During orientation week they invited food-truck operators from all over the city to set up on campus. I asked Godbout if that wasn’t just encouraging competition for their services. She has a different perspective. “The food trucks are almost all run by Winnipeg entrepreneurs, and they serve unique items. It’s all part of getting our students to think local and think diverse food options.”

Expanding their catering services is one way Godbout says they are trying to become more sustainable and provide employment to staff even when the university has a much smaller student population in summer. They cater dinners at Government House, art-gallery openings, theatre openings, weddings, and conferences. The ethical way they prepare and source their food is helping them gain a positive reputation in the catering world; it is also no doubt why they were one of the two finalists in a bid to be the provider of food services at the new Human Rights Museum—a bid they lost to The Inn at the Forks.

This year Diversity Foods will have tripled their sales from what they were in 2009. Profits are returned to the employees by way of benefits, including a health plan started after the first year of operations. Godbout will be the first to admit that their way of doing business is challenging. “There are hurdles every day and lots of juggling to be done. But we aren’t the kind of organization that gives up on people or our ideals.”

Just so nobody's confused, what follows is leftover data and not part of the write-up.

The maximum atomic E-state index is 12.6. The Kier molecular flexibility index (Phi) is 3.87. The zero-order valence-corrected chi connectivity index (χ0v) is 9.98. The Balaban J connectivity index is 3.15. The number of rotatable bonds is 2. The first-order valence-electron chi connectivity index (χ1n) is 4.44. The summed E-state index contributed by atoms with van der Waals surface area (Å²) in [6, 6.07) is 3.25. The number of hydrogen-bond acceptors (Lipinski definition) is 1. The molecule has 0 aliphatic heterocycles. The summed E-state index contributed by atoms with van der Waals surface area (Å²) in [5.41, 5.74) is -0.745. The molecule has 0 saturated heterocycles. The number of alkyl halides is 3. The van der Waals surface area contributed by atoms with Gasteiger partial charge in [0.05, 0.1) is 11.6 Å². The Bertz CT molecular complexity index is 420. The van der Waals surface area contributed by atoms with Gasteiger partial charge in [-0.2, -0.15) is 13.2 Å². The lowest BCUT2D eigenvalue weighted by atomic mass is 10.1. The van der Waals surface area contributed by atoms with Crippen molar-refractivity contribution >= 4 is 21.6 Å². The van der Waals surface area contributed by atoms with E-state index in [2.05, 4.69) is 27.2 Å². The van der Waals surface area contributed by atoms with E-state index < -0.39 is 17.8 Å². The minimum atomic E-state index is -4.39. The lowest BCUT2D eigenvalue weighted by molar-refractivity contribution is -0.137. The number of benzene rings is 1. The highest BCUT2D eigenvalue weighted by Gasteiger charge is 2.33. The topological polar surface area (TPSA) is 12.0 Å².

And other universities are taking note of Diversity Foods’ determination and success. “We’ve been approached by campuses from across Canada about how we do things and even had visitors from a Japanese university come to check us out,” says Godbout.

The politics of food is something Godbout is passionate about, and she’d like to see the government of Manitoba adopt the Diversity Foods model for its nursing homes, prisons, and hospitals. “Just think of what a difference it might make to the health and well-being of the residents of these facilities if they were being fed food grown organically here in Manitoba and prepared on-site from scratch.” Of course there would also be enormous benefits for local food producers if that were to happen. The Manitoba government is one of the largest food-dollar spenders in the province. “What if they were to commit their food dollars to healthy, organic, local food?” Godbout asks. “Some people think the only feasible option in institutions is serving processed food. We’re proving that’s not true.”

Eat Like You Give a Damn is a campaign designed to get members of the University of Winnipeg community talking and thinking about the food choices they make every day, but its mantra has value beyond the campus confines. “I know this sounds corny,” says Godbout as our interview ends, “but eating good food is part of being a good citizen. We all need to eat like we give a damn.”